Gold Digger: This is why a strengthening silver price could be bad for gold
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Where’s the gold price going in 2021? No one knows, but there’s a swarm of guesses to choose from.
There was the forecast that gold prices would surge in January (which hasn’t happened, yet).
Metals Focus reckons the yellow metal will hit all-time highs of $US2,300/oz later this year.
US-based natural resource investors Goehring & Rozencwajg is more circumspect. It predicts we are due a small ‘price correction’ in precious metals, a small blip in a larger bull market.
A correction is often referred to as a relatively short term fall of more than 10 per cent (but less than 20 per cent), from a most recent peak.
But why? Goehring & Rozencwajg say a strange thing happens when silver surges relative to the gold price: they both fall right after.
This is a pattern that has played out multiple times over the last half-century.
In gold bull markets over the last 50 years, silver has shown a strong tendency to lag the advancing gold price for many years before catching up suddenly in a “spasm of speculative activity”, Goehring & Rozencwajg say.
Like right now.
After bottoming at $12 per ounce in March, silver has staged an impressive catch-up rally over the last six months, up ~33 per cent to gold’s ~3 per cent.
“We are extremely bullish on gold and do not believe we are repeating the 1979 and 2010 experience [when precious metals prices spent a decade in purgatory],” Goehring & Rozencwajg say.
“However, given silver’s huge move in the last six months, gold and precious metals could now go through a potential correction phase within a larger bull market.”
Which is the good news. A student of history knows that real gold bull markets are of substantial duration, legendary gold investor Rick Rule told Stockhead late last year.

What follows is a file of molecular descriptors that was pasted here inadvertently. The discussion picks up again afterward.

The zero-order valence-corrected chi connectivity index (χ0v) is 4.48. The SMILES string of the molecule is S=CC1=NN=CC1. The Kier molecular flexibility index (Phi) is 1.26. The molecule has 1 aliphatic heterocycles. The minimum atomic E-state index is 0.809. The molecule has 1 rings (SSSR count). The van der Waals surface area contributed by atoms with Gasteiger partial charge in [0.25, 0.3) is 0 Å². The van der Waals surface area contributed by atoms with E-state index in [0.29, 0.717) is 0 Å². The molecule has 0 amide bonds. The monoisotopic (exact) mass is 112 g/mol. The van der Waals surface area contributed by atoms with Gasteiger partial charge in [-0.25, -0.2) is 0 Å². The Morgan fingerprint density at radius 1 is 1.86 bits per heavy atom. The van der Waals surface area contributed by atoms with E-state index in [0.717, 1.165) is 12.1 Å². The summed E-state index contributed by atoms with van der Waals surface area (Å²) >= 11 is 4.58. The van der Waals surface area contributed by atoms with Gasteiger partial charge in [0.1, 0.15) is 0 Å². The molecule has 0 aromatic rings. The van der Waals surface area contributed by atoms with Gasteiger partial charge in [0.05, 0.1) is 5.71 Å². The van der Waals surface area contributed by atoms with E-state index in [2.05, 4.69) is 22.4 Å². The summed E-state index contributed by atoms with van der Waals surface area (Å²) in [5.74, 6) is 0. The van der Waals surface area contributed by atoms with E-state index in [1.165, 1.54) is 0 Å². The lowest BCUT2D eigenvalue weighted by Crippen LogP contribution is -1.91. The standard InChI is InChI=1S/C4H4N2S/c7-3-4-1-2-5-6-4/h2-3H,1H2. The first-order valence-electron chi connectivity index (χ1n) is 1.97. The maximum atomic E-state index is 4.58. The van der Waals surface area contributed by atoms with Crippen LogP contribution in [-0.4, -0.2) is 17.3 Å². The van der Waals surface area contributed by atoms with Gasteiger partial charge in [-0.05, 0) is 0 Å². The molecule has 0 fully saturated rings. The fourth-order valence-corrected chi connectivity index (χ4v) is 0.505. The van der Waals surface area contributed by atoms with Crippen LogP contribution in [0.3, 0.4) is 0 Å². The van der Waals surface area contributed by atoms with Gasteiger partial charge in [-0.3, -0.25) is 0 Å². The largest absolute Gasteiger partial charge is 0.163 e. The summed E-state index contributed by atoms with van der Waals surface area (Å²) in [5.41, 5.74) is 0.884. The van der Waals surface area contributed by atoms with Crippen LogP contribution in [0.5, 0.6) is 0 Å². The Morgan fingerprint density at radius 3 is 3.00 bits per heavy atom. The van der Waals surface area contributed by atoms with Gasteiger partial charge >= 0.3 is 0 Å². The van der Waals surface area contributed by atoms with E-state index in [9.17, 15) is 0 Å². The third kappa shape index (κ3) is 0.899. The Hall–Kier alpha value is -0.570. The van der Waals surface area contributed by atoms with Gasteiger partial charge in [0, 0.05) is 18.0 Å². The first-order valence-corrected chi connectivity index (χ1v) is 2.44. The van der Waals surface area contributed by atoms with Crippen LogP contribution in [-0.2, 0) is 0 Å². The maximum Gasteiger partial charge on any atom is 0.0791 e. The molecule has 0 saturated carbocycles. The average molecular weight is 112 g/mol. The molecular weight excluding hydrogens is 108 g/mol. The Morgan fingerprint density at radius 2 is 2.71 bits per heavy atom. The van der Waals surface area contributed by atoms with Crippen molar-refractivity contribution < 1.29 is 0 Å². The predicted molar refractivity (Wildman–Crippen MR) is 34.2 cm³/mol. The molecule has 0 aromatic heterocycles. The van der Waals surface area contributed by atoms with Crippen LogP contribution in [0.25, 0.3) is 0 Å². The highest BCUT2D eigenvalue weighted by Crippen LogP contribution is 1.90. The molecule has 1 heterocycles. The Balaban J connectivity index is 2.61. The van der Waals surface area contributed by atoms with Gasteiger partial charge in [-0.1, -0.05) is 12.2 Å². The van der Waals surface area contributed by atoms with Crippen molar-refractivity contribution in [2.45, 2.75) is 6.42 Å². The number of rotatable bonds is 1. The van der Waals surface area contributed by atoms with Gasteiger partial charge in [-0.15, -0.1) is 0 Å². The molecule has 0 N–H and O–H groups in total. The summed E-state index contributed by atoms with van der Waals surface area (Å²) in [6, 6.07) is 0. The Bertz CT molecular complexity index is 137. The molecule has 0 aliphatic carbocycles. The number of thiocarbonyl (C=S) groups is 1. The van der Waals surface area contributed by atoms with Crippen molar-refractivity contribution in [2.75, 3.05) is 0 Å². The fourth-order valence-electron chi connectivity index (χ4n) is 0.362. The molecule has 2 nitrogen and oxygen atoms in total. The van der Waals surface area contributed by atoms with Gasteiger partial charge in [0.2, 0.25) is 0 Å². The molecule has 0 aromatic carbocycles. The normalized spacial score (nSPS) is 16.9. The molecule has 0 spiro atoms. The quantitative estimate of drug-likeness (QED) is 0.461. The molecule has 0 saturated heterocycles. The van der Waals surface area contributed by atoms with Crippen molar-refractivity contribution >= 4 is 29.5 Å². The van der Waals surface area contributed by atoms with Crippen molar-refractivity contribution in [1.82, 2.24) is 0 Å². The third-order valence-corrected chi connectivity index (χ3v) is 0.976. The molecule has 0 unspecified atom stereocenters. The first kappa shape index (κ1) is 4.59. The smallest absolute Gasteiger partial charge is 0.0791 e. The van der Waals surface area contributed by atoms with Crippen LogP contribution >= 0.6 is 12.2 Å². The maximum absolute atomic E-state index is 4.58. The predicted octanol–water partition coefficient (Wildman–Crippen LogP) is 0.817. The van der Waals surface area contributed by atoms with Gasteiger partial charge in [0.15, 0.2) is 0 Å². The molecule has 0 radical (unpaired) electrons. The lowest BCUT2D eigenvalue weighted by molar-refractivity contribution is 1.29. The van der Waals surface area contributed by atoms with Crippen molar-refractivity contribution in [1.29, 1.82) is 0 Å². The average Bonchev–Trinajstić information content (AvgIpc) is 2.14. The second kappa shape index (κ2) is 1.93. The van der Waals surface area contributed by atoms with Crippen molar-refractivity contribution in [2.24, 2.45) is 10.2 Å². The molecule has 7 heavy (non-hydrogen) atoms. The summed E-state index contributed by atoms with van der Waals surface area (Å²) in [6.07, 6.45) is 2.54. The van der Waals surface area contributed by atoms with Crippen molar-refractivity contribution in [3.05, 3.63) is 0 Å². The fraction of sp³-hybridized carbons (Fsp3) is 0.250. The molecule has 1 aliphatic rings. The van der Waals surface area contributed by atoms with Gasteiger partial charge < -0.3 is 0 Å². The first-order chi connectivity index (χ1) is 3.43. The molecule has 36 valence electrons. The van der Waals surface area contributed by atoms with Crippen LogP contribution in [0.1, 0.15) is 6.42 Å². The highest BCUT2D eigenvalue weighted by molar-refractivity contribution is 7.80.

They typically last upwards of eight years, and by his reckoning we’re into this one for around 20 months.
Goehring & Rozencwajg say investors should play the long game.
“We recommend investors use any such corrective phase to build up significant positions in both physical gold and silver and related equities.”
Here’s how ASX-listed gold stocks performed January 11 – January 15 [intraday].
Scroll or swipe to reveal table. Click headings to sort. Best viewed on a laptop:
Frontier Resources (ASX:FNT) surged after picking up a rock containing up to 101g/t of gold at the Kimono prospect in PNG.
Trench sampling is planned for late January to dial in on some drill targets.
Hawkstone Mining (ASX:HWK) is a gold focussed explorer right now, but its recent spike can be attributed to positive battery metals sentiment.
Its Big Sandy project in the US, currently on the backburner, hosts a big 320,800 tonne lithium carbonate equivalent (LCE) resource.
Great Northern Minerals (ASX:GNM) hit thick, high grade gold at the Camel Creek project in Queensland.
Highlights include 5m grading 12.2 grams per tonne (g/t) gold from a depth of 59m.
“At Camel Creek we have now tested 1000m of the total 3.3km of total mineralised strike and previous mined areas,” managing director Cameron Mclean says.
“The surface has only been scratched and from what we know about this style of gold deposit is that it should continue to great vertical depth. We now need to drill the entire gold system.”
Pacific American (ASX:PAK) has locked in a previously announced farm in deal over the Porphyry North gold project in WA.
A drill rig has also been secured, with 3,600m of drilling due to kick off at the end of January, the company says.